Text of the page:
Loading

33°F

33°F

34°F

31°F

33°F

35°F

34°F

36°F

33°F

33°F

36°F

34°F
Search
NEWS STORIES

Early snow believed to draw more tourists to NorthwoodsSubmitted: 02/28/2014

Lauren Stephenson
5 p.m. Anchor/Reporter
lstephenson@wjfw.com

MINOCQUA - Many of us can't wait for the chilly temperatures to give way to spring.

But people in the tourism industry say the weather brought more visitors to the Northwoods at the end of 2013.

The Lakeland Area saw a $4,500 increase in room tax collected this past October, November and December.

That's compared to the same time last year.

Hotels and other places of lodging collect room tax on all accommodations.

People in the industry believe the increase was because of the early snowfall in early December.

"We think a large part of the reason that we experienced that increase was really due to our early snow-cover and heavy snow cover that allowed the snowmobile clubs to get the trails open. Most of the trails in Oneida County opened December 15th. That was very early considering it's usually about two weeks later at least that the trails open," Minocqua Area Chamber of Commerce Executive Director Kim Baltus.

The room tax rate in Arbor Vitae, Woodruff, Lake Tomahawk and Minocqua is 4%.

Three-quarters of that goes to the Minocqua Area Chamber of Commerce to promote the area.

The Chamber advertises heavily in the Chicago area and southern Wisconsin.

The cold weather isn't just drawing more people to the area now.

It also has many people thinking about the spring and summer.

"I've had many, many calls from people that are making those plans and they're anxious to start thinking about summer and coming up to the lake," added Baltus.

They hope the numbers will also be up for January, February and March.

January and February are the strongest winter months for tourism.

Text Size: + Increase | Decrease -
Print Story | Email Story
Sponsored in part by HodagSports.com





 IN OTHER NEWS

WASHINGTON - A Supreme Court decision may open the door to night deer hunting by Chippewa tribes.

The court rejected an appeal from Wisconsin officials who want to keep a ban on night hunting in place.

The justices today let stand an appeals court ruling. That ruling orders a federal judge to reconsider the ban.

+ Read More

Play Video

MADISON - The Wisconsin Budget Project argues state lawmakers can avoid budget cuts without raising taxes. Wisconsin Budget Project Director Jon Peacock says some cuts, like the ones to the UW System, can easily be avoided.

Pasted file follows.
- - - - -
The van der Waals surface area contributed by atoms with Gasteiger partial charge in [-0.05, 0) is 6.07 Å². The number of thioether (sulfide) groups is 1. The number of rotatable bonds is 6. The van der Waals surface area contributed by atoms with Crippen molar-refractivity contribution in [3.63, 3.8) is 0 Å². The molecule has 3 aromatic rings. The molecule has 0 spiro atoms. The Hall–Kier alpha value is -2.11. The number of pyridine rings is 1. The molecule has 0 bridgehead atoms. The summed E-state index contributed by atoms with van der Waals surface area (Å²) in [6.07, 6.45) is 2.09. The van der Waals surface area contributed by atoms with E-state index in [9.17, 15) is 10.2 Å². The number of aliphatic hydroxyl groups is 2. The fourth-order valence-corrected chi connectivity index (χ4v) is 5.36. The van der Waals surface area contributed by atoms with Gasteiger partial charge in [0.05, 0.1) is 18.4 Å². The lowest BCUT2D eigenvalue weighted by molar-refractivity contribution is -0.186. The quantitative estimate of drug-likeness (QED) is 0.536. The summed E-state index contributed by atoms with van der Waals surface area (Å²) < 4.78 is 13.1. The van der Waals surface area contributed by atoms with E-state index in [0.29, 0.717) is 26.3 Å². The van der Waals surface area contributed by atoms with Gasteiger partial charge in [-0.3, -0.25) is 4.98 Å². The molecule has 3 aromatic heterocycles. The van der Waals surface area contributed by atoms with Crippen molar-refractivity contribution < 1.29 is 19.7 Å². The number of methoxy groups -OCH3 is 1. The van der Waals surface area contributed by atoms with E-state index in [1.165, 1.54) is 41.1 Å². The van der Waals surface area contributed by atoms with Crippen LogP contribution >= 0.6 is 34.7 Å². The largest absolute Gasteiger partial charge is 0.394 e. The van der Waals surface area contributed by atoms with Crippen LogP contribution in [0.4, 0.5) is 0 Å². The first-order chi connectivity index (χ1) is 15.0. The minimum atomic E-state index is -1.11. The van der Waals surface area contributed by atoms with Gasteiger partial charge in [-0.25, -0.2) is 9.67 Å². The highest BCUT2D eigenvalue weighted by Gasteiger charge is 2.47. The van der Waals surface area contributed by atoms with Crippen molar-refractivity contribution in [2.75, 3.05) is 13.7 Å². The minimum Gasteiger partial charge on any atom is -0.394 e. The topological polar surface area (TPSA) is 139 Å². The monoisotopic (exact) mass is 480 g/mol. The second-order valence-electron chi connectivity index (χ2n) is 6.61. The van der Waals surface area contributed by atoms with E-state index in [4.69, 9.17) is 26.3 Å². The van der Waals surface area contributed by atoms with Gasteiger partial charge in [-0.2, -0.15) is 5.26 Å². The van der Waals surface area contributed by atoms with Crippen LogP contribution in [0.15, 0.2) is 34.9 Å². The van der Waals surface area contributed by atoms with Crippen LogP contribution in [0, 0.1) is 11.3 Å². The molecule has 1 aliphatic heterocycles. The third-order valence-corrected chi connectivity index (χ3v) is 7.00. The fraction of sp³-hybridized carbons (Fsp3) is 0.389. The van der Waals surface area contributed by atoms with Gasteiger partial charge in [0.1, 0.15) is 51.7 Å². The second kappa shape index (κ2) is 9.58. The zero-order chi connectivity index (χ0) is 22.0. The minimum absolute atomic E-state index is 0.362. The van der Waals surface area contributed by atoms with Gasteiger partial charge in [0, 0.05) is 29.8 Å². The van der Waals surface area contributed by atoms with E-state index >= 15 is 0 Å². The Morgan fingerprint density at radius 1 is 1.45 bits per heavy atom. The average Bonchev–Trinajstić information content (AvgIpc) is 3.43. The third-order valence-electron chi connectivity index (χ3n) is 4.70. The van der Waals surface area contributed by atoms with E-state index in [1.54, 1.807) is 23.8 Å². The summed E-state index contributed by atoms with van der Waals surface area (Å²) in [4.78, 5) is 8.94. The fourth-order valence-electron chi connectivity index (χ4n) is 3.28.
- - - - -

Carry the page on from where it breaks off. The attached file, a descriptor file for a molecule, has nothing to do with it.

+ Read More

Play Video

GOODMAN - Without its veneer mill, the community of Goodman would likely decline and lose its school. The mill employs a large proportion of people in town. That reliance on the forest products industry makes education about sustainable forestry a must for students in Goodman.

"Well, I would describe it as loud, of course," said Goodman-Armstrong Creek sixth grader Mia Schaller after seeing a harvester fell tall trees, then take off their branches and cut them into even-length logs.

+ Read More

Play Video

WISCONSIN - Wisconsin dentists want to break down the barriers to good dental care that exist here in the Northwoods and throughout the state. Accomplishing that task will require changing both the way patients think about preventative treatment and the way dentists handle certain insurance plans.



+ Read More

Play Video

NORTHWOODS - Chippewa tribes in Wisconsin may be one step closer to being able to hunt deer at night again.

Last year, the 7th U.S. Circuit Court of Appeals ordered Federal Judge Barbara Crabb to reconsider a ban on night deer hunting. In 1991, she ruled against night hunting in ceded territory for safety reasons.

The state of Wisconsin asked the U.S. Supreme Court to look at that decision, but on Monday the court decided not to take up the case.

+ Read More

Play Video

MARATHON COUNTY - A Marathon County community asks for your support after a fatal car accident Friday morning left a family of eight without a father.

+ Read More

Play Video

WINCHESTER - Animals can often make special bonds with children. An autism support group called "Blazing a New Trail" is taking advantage of those bonds to help kids adjust to their challenges.

+ Read More
+ More General News
Search: 




Click Here